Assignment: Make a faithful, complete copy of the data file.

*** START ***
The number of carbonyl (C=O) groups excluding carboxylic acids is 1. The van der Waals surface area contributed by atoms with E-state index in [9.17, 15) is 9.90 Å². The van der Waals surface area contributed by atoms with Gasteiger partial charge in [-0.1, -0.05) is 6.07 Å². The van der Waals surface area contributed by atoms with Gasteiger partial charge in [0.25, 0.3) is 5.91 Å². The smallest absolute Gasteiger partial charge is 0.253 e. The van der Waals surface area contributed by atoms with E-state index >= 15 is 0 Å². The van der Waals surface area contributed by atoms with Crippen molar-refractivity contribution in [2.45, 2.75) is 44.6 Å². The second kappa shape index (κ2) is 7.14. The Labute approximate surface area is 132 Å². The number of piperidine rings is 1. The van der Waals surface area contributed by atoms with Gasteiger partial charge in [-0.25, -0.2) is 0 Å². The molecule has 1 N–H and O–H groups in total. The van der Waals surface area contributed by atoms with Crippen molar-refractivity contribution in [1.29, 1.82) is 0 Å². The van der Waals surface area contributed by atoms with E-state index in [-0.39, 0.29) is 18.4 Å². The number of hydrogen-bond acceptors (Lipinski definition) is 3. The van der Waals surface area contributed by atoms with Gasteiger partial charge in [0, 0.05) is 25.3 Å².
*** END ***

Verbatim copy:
The number of carbonyl (C=O) groups excluding carboxylic acids is 1. The van der Waals surface area contributed by atoms with E-state index in [9.17, 15) is 9.90 Å². The van der Waals surface area contributed by atoms with Gasteiger partial charge in [-0.1, -0.05) is 6.07 Å². The van der Waals surface area contributed by atoms with Gasteiger partial charge in [0.25, 0.3) is 5.91 Å². The smallest absolute Gasteiger partial charge is 0.253 e. The van der Waals surface area contributed by atoms with E-state index >= 15 is 0 Å². The van der Waals surface area contributed by atoms with Crippen molar-refractivity contribution in [2.45, 2.75) is 44.6 Å². The second kappa shape index (κ2) is 7.14. The Labute approximate surface area is 132 Å². The number of piperidine rings is 1. The van der Waals surface area contributed by atoms with Gasteiger partial charge in [-0.25, -0.2) is 0 Å². The molecule has 1 N–H and O–H groups in total. The van der Waals surface area contributed by atoms with Crippen molar-refractivity contribution in [1.29, 1.82) is 0 Å². The van der Waals surface area contributed by atoms with E-state index in [-0.39, 0.29) is 18.4 Å². The number of hydrogen-bond acceptors (Lipinski definition) is 3. The van der Waals surface area contributed by atoms with Gasteiger partial charge in [0, 0.05) is 25.3 Å².